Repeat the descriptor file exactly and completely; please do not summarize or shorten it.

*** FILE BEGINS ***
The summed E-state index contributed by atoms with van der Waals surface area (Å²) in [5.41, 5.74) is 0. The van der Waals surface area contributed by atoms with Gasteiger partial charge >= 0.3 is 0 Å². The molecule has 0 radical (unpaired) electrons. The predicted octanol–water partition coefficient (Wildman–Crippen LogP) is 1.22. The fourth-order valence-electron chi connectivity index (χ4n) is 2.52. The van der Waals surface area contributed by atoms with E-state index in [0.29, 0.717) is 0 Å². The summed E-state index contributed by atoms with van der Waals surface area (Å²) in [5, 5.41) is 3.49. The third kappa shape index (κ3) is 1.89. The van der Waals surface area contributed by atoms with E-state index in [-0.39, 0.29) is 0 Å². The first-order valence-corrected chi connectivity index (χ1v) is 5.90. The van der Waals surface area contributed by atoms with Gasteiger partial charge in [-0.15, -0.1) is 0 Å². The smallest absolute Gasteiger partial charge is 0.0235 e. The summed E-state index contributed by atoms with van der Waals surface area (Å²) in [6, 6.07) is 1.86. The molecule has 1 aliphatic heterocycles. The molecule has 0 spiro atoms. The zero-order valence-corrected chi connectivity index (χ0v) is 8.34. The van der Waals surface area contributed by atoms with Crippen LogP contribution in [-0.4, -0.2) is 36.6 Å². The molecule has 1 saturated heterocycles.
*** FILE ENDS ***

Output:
The summed E-state index contributed by atoms with van der Waals surface area (Å²) in [5.41, 5.74) is 0. The van der Waals surface area contributed by atoms with Gasteiger partial charge >= 0.3 is 0 Å². The molecule has 0 radical (unpaired) electrons. The predicted octanol–water partition coefficient (Wildman–Crippen LogP) is 1.22. The fourth-order valence-electron chi connectivity index (χ4n) is 2.52. The van der Waals surface area contributed by atoms with E-state index in [0.29, 0.717) is 0 Å². The summed E-state index contributed by atoms with van der Waals surface area (Å²) in [5, 5.41) is 3.49. The third kappa shape index (κ3) is 1.89. The van der Waals surface area contributed by atoms with E-state index in [-0.39, 0.29) is 0 Å². The first-order valence-corrected chi connectivity index (χ1v) is 5.90. The van der Waals surface area contributed by atoms with Gasteiger partial charge in [-0.15, -0.1) is 0 Å². The smallest absolute Gasteiger partial charge is 0.0235 e. The summed E-state index contributed by atoms with van der Waals surface area (Å²) in [6, 6.07) is 1.86. The molecule has 1 aliphatic heterocycles. The molecule has 0 spiro atoms. The zero-order valence-corrected chi connectivity index (χ0v) is 8.34. The van der Waals surface area contributed by atoms with Crippen LogP contribution in [-0.4, -0.2) is 36.6 Å². The molecule has 1 saturated heterocycles.